This specific work programme with Statistics New Zealand has now ended. However in August 2013, we published Value and Culture : an economic framework as part of the Ministry's new Cultural Policy Research Programme.
6.2 Cultural Well-being
The Ministry led an eighteen month programme (to June 2006), working closely with local government and other central agencies to increase awareness and understanding of ‘cultural well-being’ as a purpose of local government. Promotion of cultural well-being as a requirement of local authorities was introduced into the Local Government Act 2002. While the Act did not define the term “cultural well-being”, its inclusion reflects local government’s long-standing interest in, funding of, and impact on, cultural activity. The four well-beings (social, economic, environmental and cultural) have since been taken out of the Local Government Act 2002 Amendment Bill which was passed in November 2012. In May 2019, the Local Government (Community Well-being) Amendment Bill passed its third and final reading in Parliament, effectively reinstating the four aspects of community well-being into the Local Government Act 2002.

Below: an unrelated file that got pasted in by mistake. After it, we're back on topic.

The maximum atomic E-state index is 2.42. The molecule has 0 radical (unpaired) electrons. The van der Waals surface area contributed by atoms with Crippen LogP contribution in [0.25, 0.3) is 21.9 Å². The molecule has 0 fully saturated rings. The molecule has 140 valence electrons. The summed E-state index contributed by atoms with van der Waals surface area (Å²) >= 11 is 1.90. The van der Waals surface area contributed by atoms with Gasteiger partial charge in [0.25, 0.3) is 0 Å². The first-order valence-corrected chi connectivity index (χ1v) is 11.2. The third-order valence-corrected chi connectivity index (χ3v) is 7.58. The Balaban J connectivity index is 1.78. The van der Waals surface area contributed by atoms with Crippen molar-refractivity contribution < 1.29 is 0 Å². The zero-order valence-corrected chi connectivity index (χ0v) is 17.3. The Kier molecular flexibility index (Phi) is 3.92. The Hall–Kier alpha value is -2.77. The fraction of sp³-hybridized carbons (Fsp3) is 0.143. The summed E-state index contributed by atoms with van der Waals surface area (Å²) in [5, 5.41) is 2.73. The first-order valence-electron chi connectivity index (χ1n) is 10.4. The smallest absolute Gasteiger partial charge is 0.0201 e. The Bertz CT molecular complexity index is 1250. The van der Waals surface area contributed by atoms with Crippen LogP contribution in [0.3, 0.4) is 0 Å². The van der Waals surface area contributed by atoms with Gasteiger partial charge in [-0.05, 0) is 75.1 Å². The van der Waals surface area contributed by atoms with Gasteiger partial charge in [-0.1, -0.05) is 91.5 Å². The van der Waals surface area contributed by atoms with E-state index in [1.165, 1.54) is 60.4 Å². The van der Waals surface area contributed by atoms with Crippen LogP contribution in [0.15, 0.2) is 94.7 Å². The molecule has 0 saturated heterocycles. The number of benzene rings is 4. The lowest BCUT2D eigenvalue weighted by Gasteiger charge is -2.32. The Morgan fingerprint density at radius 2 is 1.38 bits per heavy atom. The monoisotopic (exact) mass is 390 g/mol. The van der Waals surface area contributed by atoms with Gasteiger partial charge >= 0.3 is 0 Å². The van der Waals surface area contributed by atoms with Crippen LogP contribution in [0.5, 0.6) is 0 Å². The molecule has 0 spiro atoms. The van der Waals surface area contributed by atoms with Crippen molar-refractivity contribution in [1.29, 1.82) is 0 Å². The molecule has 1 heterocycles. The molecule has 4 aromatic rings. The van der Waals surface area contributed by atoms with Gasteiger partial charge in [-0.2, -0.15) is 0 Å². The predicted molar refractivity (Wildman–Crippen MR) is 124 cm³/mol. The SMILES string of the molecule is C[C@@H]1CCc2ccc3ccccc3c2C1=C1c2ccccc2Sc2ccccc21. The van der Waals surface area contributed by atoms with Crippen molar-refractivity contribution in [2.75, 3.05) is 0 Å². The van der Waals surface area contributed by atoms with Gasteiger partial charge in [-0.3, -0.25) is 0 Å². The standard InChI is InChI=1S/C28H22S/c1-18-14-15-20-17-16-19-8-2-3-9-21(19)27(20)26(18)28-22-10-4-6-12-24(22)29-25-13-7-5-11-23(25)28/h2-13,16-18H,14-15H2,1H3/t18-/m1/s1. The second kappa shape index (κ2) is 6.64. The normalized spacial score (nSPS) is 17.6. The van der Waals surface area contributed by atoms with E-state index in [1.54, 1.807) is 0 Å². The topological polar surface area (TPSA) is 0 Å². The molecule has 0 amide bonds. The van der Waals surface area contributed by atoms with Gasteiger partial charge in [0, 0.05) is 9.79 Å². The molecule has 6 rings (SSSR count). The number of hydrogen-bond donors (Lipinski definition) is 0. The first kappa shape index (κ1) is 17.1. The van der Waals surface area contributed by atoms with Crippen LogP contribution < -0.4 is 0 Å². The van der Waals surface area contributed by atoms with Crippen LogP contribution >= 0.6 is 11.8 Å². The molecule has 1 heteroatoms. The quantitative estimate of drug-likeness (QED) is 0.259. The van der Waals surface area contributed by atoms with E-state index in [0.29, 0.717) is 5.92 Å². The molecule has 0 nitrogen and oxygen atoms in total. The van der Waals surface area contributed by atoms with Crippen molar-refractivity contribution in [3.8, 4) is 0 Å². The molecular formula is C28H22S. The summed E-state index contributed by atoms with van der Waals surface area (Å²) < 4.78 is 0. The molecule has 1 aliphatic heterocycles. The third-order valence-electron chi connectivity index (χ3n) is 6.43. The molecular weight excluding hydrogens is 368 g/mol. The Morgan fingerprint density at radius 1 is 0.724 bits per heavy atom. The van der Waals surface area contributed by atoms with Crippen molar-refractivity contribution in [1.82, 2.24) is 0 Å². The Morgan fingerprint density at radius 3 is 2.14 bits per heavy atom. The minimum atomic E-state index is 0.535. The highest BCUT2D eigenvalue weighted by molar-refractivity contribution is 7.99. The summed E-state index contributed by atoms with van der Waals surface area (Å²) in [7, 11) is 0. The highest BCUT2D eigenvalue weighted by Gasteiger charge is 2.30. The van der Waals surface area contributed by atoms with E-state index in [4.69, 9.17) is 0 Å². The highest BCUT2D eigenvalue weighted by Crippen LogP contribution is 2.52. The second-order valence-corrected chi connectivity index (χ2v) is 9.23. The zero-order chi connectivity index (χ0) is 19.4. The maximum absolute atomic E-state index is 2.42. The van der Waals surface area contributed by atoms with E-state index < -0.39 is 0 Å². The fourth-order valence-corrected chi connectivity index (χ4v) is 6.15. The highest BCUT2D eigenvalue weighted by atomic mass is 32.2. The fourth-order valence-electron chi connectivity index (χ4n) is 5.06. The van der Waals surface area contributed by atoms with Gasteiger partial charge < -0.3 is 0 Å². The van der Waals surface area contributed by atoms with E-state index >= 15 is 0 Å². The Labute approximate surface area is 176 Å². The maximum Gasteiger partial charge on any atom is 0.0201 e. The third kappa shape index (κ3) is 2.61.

The Ministry’s programme aimed to promote understanding of the inter-relationship of cultural well-being with economic, social and environmental well-being and to foster better alignment among central government agencies in the ways they work with local government to promote all four well-beings. The Ministry continues to provide support and advice for those with an interest in cultural wellbeing through our website.
6.3 Cultural Gifting